one who raised the Lord Jesus will raise us also with Jesus, and will bring us with you into his presence. Yes, everything is for your sake, so that grace, as it extends to more and more people, may increase
    thanksgiving, to the glory of God. So we do not lose heart. Even though our outer nature is wasting away, our inner nature is being renewed day by day. For this slight momentary affliction is preparing us for an eternal weight of glory beyond all measure, because we look not at what can be seen but at what
    cannot be seen; for what can be seen is temporary, but what cannot be seen is eternal." 2 Corinthians 8-18

  16. If we want to connect direct theological themes to the notion that people are ends in themselves, we might say that this is part of our image-bearing status. We reflect God's end-in-selfness by also being ends in ourselves, and we honor God by honoring this aspect of people. This also connects back to holiness and purity, since the recognition of this status results in individual and shared experiences of elevation. I think Jlh11a's discussion about what is wrong with certain purity cultures nails this: "It is paradoxical and hypocritical to correct one dignity-reducing activity (inappropriate immodesty) by partaking in an even MORE dignity-reducing activity (name-calling, slurring, imputing ill motives, etc., etc.)"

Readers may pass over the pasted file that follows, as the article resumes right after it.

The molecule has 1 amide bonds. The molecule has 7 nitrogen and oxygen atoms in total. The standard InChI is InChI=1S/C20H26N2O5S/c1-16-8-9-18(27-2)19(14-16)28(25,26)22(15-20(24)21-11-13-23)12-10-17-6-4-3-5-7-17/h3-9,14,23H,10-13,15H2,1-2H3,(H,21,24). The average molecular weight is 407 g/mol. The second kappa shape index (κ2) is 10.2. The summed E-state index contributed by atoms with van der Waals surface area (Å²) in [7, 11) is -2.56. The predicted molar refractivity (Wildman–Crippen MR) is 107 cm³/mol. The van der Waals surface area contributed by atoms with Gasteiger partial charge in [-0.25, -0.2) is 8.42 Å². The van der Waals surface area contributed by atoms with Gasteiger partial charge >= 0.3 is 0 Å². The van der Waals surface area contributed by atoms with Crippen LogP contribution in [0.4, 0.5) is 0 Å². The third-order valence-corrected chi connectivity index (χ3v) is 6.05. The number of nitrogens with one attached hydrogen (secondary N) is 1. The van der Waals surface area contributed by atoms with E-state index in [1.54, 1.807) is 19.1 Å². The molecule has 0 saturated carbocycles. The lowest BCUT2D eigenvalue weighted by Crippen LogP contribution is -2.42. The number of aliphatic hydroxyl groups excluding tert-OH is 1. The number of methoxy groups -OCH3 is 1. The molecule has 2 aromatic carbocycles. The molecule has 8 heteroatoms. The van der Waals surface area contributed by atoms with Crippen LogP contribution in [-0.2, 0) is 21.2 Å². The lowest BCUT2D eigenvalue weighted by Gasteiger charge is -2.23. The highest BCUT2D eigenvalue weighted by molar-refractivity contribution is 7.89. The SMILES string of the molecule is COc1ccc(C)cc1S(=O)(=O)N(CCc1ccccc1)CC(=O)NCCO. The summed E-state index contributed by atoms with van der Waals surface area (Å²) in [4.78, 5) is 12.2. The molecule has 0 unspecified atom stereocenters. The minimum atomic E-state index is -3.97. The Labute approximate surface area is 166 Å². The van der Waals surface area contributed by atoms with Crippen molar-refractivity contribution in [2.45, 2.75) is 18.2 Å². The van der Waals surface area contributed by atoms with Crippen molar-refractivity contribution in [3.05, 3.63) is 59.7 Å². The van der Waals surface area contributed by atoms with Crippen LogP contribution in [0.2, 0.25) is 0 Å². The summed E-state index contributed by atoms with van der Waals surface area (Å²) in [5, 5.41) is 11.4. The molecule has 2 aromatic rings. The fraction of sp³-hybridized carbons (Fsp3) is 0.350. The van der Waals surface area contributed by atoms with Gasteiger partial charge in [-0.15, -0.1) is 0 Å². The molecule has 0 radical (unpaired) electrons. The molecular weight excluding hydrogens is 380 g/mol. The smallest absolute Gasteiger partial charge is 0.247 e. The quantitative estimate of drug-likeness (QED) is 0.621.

17. I think you've hit gold (or whatever the ethically sourced equivalent is) here, Richard! Once again, you are able to express a profound corrective truth in wholly accessible terms. In the light of 'Unclean', your thoughts here become a powerful squaring of a theological circle. I love your application of "radical availability" to the theme of purity. You provide us with a vocabulary to express something of deep importance, I think.

    I remember struggling to plan a talk a few years back based on Jesus's "I am" sayings, with the catchy title, "God wants to meet all your needs, so you are free to meet your neighbour's", but I was struggling to get past the language of complaint into words of divine love. I ended up shelving it. Perhaps now I have those words.

Leave a Reply